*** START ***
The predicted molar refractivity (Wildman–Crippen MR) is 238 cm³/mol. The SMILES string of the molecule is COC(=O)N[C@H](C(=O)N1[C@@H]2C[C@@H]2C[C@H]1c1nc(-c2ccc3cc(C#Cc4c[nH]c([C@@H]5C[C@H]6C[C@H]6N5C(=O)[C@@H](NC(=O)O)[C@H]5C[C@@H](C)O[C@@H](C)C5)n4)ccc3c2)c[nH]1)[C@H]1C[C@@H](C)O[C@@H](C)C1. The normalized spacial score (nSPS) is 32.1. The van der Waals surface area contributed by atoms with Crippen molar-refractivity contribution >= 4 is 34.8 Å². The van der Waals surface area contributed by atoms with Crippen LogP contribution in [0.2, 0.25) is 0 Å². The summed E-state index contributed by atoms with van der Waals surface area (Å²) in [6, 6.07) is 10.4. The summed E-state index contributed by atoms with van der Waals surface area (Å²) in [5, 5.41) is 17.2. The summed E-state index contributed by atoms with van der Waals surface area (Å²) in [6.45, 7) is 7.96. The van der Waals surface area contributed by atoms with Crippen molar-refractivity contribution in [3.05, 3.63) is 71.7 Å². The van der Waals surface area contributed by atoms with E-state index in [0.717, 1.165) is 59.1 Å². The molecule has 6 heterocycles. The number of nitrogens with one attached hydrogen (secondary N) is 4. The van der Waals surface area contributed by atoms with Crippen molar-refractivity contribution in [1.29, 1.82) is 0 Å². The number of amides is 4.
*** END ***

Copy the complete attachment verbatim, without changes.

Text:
The predicted molar refractivity (Wildman–Crippen MR) is 238 cm³/mol. The SMILES string of the molecule is COC(=O)N[C@H](C(=O)N1[C@@H]2C[C@@H]2C[C@H]1c1nc(-c2ccc3cc(C#Cc4c[nH]c([C@@H]5C[C@H]6C[C@H]6N5C(=O)[C@@H](NC(=O)O)[C@H]5C[C@@H](C)O[C@@H](C)C5)n4)ccc3c2)c[nH]1)[C@H]1C[C@@H](C)O[C@@H](C)C1. The normalized spacial score (nSPS) is 32.1. The van der Waals surface area contributed by atoms with Crippen molar-refractivity contribution >= 4 is 34.8 Å². The van der Waals surface area contributed by atoms with Crippen LogP contribution in [0.2, 0.25) is 0 Å². The summed E-state index contributed by atoms with van der Waals surface area (Å²) in [6, 6.07) is 10.4. The summed E-state index contributed by atoms with van der Waals surface area (Å²) in [5, 5.41) is 17.2. The summed E-state index contributed by atoms with van der Waals surface area (Å²) in [6.45, 7) is 7.96. The van der Waals surface area contributed by atoms with Crippen molar-refractivity contribution in [3.05, 3.63) is 71.7 Å². The van der Waals surface area contributed by atoms with E-state index in [0.717, 1.165) is 59.1 Å². The molecule has 6 heterocycles. The number of nitrogens with one attached hydrogen (secondary N) is 4. The van der Waals surface area contributed by atoms with Crippen molar-refractivity contribution in [1.29, 1.82) is 0 Å². The number of amides is 4.